Through the “So You Think You Consent…?” Project, I’ve been witness to the ways in which dance is like a conversation. It can be a consensual conversation, filled with connection, invitation, careful listening, and reciprocity; I prefer to refer to this type of conversation as “dance whispering” (coined by professional dance instructor, Juan Calderon). Or it can be a conversation riddled with unhealthy power dynamics, commanding force, strict regulation, and human objectification, aka dance shouting. Over this past year, I found that sometimes people dance shout because they don’t know there are other ways to behave and interact outside of the framework they’ve been taught or previously experienced. Expanding this idea to my work as a sexuality educator, I believe that rape culture exists in part because people too often do not have healthy frameworks for being in a relationship in the first place. Toxic masculinity, unrealistic, even violent portrayals of sex in porn, gendered norms and expectations, homophobia, taboos on comprehensive sexuality education and the unavailability of information-- these are all components of an unhealthy framework served to the young people with whom I work daily.
This past month my GYA project culminated into a final event we at Planned Parenthood South Atlantic organized, Taking the Lead: Community and Consent Through Dance. The event featured the Tottering Biped Theater, which shared a powerful revamped Ted Talk style performance that intersected with my work exploring how consent (or non-consent) happens in the dance world. The Ted Talk was a critique of some of the problematic aspects of partner dancing, such as gendered power dynamics. The Ted Talk focused on “Liquid Leading” an updated approach to partner dancing that counteracts archaic gendered norms within dance. In partner dancing, there are two roles, a lead and a follow. Historically, these roles have been gendered, the man leads, the woman follows. Liquid Leading is an ungendering-- it seeks to achieve a more equitable relationship in dance in which these leading and following roles are shared and passed between dancers, even within a single dance.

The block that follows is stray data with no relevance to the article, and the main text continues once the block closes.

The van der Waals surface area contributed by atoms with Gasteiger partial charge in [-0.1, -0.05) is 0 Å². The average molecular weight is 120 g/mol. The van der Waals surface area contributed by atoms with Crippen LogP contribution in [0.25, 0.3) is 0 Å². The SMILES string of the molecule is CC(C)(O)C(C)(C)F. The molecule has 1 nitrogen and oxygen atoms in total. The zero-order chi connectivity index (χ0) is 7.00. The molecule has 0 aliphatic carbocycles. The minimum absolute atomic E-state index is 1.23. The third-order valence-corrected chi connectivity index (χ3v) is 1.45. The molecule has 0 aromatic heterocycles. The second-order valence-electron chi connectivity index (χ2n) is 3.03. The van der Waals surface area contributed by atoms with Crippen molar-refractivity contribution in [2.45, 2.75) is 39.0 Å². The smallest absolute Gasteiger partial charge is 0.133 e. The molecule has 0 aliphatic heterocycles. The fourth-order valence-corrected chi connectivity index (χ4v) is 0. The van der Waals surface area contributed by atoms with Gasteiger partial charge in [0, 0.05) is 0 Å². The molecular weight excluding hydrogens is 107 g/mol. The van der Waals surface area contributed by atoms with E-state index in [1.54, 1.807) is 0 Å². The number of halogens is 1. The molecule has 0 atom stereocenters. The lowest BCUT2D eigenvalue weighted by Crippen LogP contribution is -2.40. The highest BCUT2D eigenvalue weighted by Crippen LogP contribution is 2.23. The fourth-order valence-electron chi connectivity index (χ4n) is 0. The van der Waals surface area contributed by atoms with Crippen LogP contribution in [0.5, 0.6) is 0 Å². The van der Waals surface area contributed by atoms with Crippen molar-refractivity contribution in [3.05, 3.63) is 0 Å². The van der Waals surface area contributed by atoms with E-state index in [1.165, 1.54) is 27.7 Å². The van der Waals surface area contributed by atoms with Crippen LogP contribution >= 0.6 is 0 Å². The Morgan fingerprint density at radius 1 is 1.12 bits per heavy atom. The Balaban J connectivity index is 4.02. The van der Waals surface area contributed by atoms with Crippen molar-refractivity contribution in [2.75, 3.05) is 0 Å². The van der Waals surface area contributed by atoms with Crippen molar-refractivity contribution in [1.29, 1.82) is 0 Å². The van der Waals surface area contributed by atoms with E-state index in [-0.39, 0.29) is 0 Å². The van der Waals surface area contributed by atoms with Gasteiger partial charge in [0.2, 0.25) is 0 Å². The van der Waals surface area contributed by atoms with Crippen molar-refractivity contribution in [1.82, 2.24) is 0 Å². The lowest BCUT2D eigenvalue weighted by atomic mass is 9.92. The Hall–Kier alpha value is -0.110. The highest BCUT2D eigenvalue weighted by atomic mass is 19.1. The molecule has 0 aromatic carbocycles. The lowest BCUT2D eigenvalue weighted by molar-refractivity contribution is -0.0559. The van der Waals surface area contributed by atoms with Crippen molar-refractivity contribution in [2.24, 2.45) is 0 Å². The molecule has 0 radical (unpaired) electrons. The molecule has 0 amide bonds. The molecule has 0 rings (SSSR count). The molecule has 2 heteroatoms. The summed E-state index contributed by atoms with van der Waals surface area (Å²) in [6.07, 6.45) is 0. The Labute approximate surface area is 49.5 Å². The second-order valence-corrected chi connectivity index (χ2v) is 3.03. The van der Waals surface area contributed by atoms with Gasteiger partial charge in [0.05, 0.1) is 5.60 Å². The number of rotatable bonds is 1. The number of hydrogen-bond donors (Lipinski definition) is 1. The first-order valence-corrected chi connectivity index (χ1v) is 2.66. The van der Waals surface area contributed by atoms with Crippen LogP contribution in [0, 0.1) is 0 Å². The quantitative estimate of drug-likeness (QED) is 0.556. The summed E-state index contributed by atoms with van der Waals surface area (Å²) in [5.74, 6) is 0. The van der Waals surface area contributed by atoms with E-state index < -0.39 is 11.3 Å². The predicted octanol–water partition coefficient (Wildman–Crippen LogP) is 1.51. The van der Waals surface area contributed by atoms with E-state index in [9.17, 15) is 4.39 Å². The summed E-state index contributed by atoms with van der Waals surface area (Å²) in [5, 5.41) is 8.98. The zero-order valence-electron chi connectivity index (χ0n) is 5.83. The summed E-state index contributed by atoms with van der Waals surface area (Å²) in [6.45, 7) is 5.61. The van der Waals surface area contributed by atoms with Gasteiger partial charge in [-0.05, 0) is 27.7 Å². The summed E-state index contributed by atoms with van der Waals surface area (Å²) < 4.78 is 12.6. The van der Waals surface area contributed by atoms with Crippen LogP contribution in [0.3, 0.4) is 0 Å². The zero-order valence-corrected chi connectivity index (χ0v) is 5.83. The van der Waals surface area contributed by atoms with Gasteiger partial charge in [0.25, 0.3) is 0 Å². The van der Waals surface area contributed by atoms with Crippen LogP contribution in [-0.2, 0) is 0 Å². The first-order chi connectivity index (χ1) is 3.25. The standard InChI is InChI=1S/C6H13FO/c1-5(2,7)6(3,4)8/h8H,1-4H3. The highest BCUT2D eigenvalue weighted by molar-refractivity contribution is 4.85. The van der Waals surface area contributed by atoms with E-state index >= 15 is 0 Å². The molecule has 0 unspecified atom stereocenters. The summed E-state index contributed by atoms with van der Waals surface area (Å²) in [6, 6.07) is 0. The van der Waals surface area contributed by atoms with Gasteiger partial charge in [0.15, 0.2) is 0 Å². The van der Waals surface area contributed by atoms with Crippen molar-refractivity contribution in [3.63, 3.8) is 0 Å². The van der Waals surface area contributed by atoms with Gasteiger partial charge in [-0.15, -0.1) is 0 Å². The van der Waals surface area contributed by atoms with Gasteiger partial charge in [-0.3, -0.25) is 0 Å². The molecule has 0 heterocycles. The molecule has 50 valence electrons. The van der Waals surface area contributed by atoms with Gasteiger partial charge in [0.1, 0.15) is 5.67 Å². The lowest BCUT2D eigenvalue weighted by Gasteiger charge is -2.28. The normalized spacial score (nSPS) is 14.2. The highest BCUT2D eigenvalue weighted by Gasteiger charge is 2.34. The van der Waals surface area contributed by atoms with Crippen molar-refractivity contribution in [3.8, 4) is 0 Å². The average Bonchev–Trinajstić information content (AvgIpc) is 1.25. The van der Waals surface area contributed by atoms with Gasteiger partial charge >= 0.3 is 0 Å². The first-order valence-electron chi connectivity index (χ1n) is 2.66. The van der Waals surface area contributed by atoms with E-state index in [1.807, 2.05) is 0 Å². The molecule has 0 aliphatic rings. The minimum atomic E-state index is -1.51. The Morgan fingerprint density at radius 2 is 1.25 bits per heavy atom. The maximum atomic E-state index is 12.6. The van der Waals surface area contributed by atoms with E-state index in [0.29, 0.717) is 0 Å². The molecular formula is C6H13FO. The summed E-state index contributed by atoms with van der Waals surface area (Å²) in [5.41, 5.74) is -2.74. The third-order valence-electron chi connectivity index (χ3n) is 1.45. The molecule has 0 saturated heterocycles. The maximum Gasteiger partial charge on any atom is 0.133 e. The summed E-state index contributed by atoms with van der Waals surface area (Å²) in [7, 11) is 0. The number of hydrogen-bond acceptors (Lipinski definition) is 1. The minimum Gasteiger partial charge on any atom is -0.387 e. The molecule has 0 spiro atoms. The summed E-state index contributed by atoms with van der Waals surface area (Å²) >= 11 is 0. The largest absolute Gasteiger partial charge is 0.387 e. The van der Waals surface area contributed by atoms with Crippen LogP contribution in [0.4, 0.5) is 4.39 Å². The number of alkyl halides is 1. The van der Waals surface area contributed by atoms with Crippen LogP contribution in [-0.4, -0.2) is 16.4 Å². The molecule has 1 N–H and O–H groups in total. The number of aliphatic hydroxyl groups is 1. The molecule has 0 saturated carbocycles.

In addition to generating community dialogue through the Ted Talk, Taking the Lead was designed to offer an experience. An experience to be more in our bodies, to not just talk about consent, but physically feel it and tune into being more aware and connected with another human. Partnering with local artists Lynsey Wyatt (Cirqulation) and Lisa Linger (Mental Health in Motion), this event featured a workshop that used partnered physical movements to better understand trust, communication, and listening in relationships. Participants leaned into and away from one another. They mirrored their movements. They listened. They felt.
This has been the goal of the “So You Think You Consent…?” Project-- that people would not only further their knowledge of consent, but also embody and positively experience it. I am so grateful to have had the opportunity to pursue the intersection of dance and consent education through the Global Youth Ambassador Fellowship. I look forward to continuing to explore the ways in which movement can become a greater part of sexuality educators’ toolboxes in the future. Because in the end, if we are trying to help others understand consent, what we are really trying to help them to learn is, as the Tottering Biped Theater dancers called it, “the fine art of taking care of one another.”